We’re never caught in a financial quagmire
    Thus leaving others conspiring to admire
    Cause we’ve become the best
    Keeping fathers in the nest
    Spending their last cent educating their children
    We’ve built villages and cities becoming free men
    Which stand out from the rest becoming linguists
    Becoming teachers, lawyers, doctors and dentists
    Learning English, Hindi, Urdhu and Patwa
    Still singing old time songs of Mother India
    Play the harmonium and dhantal
    Dance when the tassa drums call
    Can belt out our chatneys at social gatherings
    Topping it off with Allah’s or Ram’s blessings
    And live our life to suit us
    As others making a fuss
    We belong to faiths of Hindus, Muslims, Christians
    Coming a long way from being treated like heathens
    We celebrate all holidays like Eid or Pagwah
    Christmas with our nanee, nanah, agiee or ajah
    Hindu temples sit near Mosques and Churches
    With coolies from all over of different ages
    To live and let live not like a gaggle of geese
    But to show other nations how to live in peace

  • nisha  On 04/12/2016 at 4:04 pm

    I’m a little late in the game on commenting on this but, I just found this, and as such will pretend I’m not. This article was beautifully written, and as someone who’s also mixed with Indo-Caribbean, I identify with it so strongly. I think it’s so important to note language as a means of barriers between “Indo-Caribbean” and “Desi,” if that makes sense. As someone who didn’t grow up knowing Hindi and who had to rely on subtitles so strongly, there’s a deep sense of shame intertwined with that when you’re watching Bollywood movies with Indians who have emigrated directly from India itself.

    You capture the experience of living kind of caught between two worlds so beautifully. I’m sure this comment isn’t super clear, but it’s so rare to me to find something that puts what I’ve thought and felt for the majority of my life into words that completely makes sense and really resonates with me. There’s so much joy that’s found in the Guyanese culture, but at the same time, there’s a shame to be connected to this rich historical background once you’ve left the society of Guyana.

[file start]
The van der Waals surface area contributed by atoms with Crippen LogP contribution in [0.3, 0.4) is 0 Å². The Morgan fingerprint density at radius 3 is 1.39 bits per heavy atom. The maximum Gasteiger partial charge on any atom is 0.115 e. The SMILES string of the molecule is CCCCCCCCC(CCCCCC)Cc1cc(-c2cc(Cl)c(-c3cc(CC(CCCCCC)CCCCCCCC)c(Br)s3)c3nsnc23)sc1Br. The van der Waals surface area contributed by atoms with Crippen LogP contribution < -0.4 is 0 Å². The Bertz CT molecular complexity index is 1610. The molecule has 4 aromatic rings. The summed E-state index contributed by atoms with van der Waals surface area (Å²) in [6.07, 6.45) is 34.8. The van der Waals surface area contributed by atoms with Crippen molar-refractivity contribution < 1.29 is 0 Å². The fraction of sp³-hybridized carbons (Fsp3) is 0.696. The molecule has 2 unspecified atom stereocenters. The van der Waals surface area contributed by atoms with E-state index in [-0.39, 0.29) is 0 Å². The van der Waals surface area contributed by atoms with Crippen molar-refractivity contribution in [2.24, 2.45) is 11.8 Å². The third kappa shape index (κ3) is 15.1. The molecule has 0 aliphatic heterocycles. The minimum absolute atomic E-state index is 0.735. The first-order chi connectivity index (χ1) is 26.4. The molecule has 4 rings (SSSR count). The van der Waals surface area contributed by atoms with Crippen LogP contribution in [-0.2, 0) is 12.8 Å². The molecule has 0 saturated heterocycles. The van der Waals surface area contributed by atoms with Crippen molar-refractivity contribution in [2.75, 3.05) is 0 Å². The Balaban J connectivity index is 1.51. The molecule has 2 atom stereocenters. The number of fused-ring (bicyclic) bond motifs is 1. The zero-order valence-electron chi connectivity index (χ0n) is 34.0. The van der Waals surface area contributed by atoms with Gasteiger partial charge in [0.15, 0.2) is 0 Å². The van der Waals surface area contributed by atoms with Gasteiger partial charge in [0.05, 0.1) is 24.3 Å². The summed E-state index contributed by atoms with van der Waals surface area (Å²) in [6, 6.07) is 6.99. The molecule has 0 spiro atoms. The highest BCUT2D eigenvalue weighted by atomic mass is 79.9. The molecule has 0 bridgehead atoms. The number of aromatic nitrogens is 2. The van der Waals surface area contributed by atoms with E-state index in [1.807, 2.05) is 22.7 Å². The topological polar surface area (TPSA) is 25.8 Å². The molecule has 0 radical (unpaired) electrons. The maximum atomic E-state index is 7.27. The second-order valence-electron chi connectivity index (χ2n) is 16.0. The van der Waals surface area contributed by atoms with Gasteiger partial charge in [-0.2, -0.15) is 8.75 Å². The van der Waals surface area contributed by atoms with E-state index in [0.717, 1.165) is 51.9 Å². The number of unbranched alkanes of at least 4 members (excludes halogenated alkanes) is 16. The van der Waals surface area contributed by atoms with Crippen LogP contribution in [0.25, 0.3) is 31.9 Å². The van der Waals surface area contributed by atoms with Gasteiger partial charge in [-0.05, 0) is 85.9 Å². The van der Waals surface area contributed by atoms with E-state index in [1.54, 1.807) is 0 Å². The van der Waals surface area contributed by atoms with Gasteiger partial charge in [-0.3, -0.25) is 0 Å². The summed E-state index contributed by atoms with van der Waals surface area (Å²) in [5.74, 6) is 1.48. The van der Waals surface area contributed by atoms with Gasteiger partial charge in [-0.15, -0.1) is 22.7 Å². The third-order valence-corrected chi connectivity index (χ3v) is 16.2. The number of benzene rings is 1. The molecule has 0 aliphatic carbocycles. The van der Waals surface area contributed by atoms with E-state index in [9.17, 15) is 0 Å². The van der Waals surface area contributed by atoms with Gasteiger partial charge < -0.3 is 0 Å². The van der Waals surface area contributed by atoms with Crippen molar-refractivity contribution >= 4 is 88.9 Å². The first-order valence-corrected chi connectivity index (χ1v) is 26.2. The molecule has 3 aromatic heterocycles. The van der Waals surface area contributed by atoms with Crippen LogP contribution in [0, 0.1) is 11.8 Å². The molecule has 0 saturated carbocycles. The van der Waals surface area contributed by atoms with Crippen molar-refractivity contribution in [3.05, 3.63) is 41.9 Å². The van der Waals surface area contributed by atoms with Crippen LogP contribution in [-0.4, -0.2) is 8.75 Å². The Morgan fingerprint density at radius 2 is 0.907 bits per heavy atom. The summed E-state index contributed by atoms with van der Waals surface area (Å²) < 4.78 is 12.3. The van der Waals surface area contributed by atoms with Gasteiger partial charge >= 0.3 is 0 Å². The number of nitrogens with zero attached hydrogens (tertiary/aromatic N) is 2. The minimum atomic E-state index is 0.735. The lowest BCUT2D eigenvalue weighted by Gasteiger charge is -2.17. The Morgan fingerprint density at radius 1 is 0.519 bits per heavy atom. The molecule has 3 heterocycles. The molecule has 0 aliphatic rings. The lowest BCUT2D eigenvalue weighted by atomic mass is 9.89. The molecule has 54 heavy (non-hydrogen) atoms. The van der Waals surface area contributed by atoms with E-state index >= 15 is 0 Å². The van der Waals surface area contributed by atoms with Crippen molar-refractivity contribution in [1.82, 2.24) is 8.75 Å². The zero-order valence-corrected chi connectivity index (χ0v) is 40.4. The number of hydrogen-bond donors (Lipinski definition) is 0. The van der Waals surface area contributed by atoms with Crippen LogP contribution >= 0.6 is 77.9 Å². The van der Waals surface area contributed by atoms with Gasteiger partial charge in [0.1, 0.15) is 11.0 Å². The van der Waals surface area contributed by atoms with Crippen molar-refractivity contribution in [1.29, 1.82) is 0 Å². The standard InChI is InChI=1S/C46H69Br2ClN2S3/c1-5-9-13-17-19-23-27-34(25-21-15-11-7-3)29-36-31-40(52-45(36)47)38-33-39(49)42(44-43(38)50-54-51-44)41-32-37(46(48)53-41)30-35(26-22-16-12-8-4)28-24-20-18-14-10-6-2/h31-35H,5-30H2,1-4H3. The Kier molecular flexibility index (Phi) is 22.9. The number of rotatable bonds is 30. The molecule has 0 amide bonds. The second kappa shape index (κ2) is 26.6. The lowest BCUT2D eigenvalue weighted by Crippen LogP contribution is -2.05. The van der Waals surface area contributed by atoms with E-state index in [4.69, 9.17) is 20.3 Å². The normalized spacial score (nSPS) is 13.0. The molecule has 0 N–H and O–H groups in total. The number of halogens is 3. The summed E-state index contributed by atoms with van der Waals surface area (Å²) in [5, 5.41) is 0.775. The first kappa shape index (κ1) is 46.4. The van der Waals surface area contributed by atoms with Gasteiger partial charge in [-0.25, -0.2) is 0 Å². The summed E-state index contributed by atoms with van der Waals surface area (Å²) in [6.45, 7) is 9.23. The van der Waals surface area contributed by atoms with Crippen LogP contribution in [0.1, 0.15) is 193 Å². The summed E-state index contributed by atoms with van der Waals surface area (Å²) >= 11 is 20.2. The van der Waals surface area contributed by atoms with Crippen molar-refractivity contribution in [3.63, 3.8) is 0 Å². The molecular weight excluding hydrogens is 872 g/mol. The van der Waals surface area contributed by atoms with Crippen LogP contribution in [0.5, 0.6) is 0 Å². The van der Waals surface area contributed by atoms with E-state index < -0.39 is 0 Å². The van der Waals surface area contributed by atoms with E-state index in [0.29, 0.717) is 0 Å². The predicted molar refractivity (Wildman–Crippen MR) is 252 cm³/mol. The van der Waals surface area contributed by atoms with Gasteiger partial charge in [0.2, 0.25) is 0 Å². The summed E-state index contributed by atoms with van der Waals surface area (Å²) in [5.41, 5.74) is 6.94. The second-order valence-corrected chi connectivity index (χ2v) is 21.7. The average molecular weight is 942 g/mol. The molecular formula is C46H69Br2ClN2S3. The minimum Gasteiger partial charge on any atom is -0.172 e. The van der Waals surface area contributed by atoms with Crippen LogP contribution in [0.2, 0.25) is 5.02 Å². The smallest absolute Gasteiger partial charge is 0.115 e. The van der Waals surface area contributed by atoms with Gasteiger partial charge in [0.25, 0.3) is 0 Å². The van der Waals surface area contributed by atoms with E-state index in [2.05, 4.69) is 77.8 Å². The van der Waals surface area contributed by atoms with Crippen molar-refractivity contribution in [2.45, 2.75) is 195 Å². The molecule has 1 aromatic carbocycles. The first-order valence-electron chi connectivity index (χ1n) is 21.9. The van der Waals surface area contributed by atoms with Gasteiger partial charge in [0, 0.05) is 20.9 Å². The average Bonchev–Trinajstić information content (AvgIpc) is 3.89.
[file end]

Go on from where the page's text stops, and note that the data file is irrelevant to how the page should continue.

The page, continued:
There’s the harsh rejection of any semblance of being Guyanese, something that I personally haven’t experienced to the same extent, but one that my father wears as a burden. He emigrated from Guyana to New York in the early 70s, and now identifies not as Guyanese, or Guyanese-American, even, but just American. Full stop, nothing more to it, rejecting my culture entirely American, and for me, growing up it was really strange, because my mom is a loud and proud Indian woman – not Indian-American, or just American, but Indian. There’s a disparity between the shame that my dad connotes with his culture and background and the pride that my mom holds in hers, which, undoubtedly, is a very personal thing, but I think it’s noteworthy that while Indo-Caribbean people sometimes reject this heritage, most Indians I’ve met (and coming from the Bay Area, it’s a lot, believe me) embrace it fully.

    (Also weird that, with the exception of my dad, a lot of my relatives on my paternal side is quick to show just how “truly” Indian they are, whatever that means).

    Again, this article is so incredible relevant to me, and I’m so appreciative that someone could take experiences like mine and articulate them in a way that’s so compelling and powerful. Thank you.